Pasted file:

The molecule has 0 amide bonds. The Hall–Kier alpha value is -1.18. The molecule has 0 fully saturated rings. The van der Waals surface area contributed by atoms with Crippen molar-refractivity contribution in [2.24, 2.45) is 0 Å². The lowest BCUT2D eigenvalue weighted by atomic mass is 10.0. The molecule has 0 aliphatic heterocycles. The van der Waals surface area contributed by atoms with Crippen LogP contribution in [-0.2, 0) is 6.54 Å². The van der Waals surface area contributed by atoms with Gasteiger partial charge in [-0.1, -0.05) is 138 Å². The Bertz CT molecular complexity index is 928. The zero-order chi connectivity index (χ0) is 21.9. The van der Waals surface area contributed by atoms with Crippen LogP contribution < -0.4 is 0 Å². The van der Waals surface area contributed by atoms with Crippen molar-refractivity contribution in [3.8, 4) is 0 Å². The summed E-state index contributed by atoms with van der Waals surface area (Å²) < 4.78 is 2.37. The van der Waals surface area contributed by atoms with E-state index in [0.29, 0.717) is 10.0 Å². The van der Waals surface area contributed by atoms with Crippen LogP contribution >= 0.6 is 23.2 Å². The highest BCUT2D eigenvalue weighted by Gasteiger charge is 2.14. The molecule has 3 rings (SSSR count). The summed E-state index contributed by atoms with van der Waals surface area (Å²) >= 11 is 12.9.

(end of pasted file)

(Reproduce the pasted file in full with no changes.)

The molecule has 0 amide bonds. The Hall–Kier alpha value is -1.18. The molecule has 0 fully saturated rings. The van der Waals surface area contributed by atoms with Crippen molar-refractivity contribution in [2.24, 2.45) is 0 Å². The lowest BCUT2D eigenvalue weighted by atomic mass is 10.0. The molecule has 0 aliphatic heterocycles. The van der Waals surface area contributed by atoms with Crippen LogP contribution in [-0.2, 0) is 6.54 Å². The van der Waals surface area contributed by atoms with Gasteiger partial charge in [-0.1, -0.05) is 138 Å². The Bertz CT molecular complexity index is 928. The zero-order chi connectivity index (χ0) is 21.9. The van der Waals surface area contributed by atoms with Crippen LogP contribution < -0.4 is 0 Å². The van der Waals surface area contributed by atoms with Crippen molar-refractivity contribution in [3.8, 4) is 0 Å². The summed E-state index contributed by atoms with van der Waals surface area (Å²) < 4.78 is 2.37. The van der Waals surface area contributed by atoms with E-state index in [0.29, 0.717) is 10.0 Å². The van der Waals surface area contributed by atoms with Crippen LogP contribution >= 0.6 is 23.2 Å². The highest BCUT2D eigenvalue weighted by Gasteiger charge is 2.14. The molecule has 3 rings (SSSR count). The summed E-state index contributed by atoms with van der Waals surface area (Å²) >= 11 is 12.9.